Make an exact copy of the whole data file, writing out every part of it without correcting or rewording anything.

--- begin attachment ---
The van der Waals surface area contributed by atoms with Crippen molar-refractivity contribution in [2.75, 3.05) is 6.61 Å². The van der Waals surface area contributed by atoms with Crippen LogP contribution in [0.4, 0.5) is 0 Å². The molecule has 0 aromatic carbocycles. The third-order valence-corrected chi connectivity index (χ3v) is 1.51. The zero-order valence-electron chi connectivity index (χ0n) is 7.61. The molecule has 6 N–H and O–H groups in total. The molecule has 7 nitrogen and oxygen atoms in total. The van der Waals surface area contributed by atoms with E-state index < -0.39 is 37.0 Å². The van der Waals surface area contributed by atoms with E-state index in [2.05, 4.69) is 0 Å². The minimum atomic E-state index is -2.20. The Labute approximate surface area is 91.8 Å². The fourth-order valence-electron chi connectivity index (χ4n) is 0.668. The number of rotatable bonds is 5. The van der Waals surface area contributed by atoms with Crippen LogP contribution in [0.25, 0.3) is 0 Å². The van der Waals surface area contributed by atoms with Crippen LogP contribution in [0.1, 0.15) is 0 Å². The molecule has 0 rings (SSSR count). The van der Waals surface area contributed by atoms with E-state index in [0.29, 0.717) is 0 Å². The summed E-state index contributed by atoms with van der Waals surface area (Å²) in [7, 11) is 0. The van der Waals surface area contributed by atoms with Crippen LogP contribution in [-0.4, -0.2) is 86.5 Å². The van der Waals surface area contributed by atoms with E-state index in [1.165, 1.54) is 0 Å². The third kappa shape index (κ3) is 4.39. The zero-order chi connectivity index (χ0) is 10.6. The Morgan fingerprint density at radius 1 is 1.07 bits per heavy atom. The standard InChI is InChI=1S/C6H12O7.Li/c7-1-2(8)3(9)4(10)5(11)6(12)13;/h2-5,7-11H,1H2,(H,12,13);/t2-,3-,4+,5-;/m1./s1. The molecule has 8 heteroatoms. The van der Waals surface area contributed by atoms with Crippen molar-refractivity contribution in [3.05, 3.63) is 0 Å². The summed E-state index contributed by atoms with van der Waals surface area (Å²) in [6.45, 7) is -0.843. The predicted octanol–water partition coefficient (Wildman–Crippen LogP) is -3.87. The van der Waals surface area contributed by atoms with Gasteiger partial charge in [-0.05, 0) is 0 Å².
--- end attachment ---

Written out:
The van der Waals surface area contributed by atoms with Crippen molar-refractivity contribution in [2.75, 3.05) is 6.61 Å². The van der Waals surface area contributed by atoms with Crippen LogP contribution in [0.4, 0.5) is 0 Å². The molecule has 0 aromatic carbocycles. The third-order valence-corrected chi connectivity index (χ3v) is 1.51. The zero-order valence-electron chi connectivity index (χ0n) is 7.61. The molecule has 6 N–H and O–H groups in total. The molecule has 7 nitrogen and oxygen atoms in total. The van der Waals surface area contributed by atoms with E-state index < -0.39 is 37.0 Å². The van der Waals surface area contributed by atoms with E-state index in [2.05, 4.69) is 0 Å². The minimum atomic E-state index is -2.20. The Labute approximate surface area is 91.8 Å². The fourth-order valence-electron chi connectivity index (χ4n) is 0.668. The number of rotatable bonds is 5. The van der Waals surface area contributed by atoms with Crippen LogP contribution in [0.25, 0.3) is 0 Å². The van der Waals surface area contributed by atoms with Crippen LogP contribution in [0.1, 0.15) is 0 Å². The molecule has 0 rings (SSSR count). The van der Waals surface area contributed by atoms with E-state index in [0.29, 0.717) is 0 Å². The summed E-state index contributed by atoms with van der Waals surface area (Å²) in [7, 11) is 0. The van der Waals surface area contributed by atoms with Crippen LogP contribution in [-0.4, -0.2) is 86.5 Å². The van der Waals surface area contributed by atoms with E-state index in [1.165, 1.54) is 0 Å². The third kappa shape index (κ3) is 4.39. The zero-order chi connectivity index (χ0) is 10.6. The Morgan fingerprint density at radius 1 is 1.07 bits per heavy atom. The standard InChI is InChI=1S/C6H12O7.Li/c7-1-2(8)3(9)4(10)5(11)6(12)13;/h2-5,7-11H,1H2,(H,12,13);/t2-,3-,4+,5-;/m1./s1. The molecule has 8 heteroatoms. The van der Waals surface area contributed by atoms with Crippen molar-refractivity contribution in [3.05, 3.63) is 0 Å². The summed E-state index contributed by atoms with van der Waals surface area (Å²) in [6.45, 7) is -0.843. The predicted octanol–water partition coefficient (Wildman–Crippen LogP) is -3.87. The van der Waals surface area contributed by atoms with Gasteiger partial charge in [-0.05, 0) is 0 Å².